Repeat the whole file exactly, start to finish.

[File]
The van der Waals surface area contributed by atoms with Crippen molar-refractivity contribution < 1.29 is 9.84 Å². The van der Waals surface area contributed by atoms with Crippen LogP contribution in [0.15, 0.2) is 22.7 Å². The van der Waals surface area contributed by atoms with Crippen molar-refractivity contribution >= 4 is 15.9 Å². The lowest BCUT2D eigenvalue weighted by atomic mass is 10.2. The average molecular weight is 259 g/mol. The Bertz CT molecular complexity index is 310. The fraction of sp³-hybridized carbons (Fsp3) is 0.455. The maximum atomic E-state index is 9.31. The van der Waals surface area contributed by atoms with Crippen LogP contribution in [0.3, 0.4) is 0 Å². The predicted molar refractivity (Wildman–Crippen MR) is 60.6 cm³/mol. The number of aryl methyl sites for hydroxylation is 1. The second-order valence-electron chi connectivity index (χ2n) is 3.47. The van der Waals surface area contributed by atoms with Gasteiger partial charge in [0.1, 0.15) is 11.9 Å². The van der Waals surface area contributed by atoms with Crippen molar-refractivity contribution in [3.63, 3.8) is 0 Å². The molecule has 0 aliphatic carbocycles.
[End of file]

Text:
The van der Waals surface area contributed by atoms with Crippen molar-refractivity contribution < 1.29 is 9.84 Å². The van der Waals surface area contributed by atoms with Crippen LogP contribution in [0.15, 0.2) is 22.7 Å². The van der Waals surface area contributed by atoms with Crippen molar-refractivity contribution >= 4 is 15.9 Å². The lowest BCUT2D eigenvalue weighted by atomic mass is 10.2. The average molecular weight is 259 g/mol. The Bertz CT molecular complexity index is 310. The fraction of sp³-hybridized carbons (Fsp3) is 0.455. The maximum atomic E-state index is 9.31. The van der Waals surface area contributed by atoms with Crippen LogP contribution in [0.3, 0.4) is 0 Å². The predicted molar refractivity (Wildman–Crippen MR) is 60.6 cm³/mol. The number of aryl methyl sites for hydroxylation is 1. The second-order valence-electron chi connectivity index (χ2n) is 3.47. The van der Waals surface area contributed by atoms with Gasteiger partial charge in [0.1, 0.15) is 11.9 Å². The van der Waals surface area contributed by atoms with Crippen molar-refractivity contribution in [3.63, 3.8) is 0 Å². The molecule has 0 aliphatic carbocycles.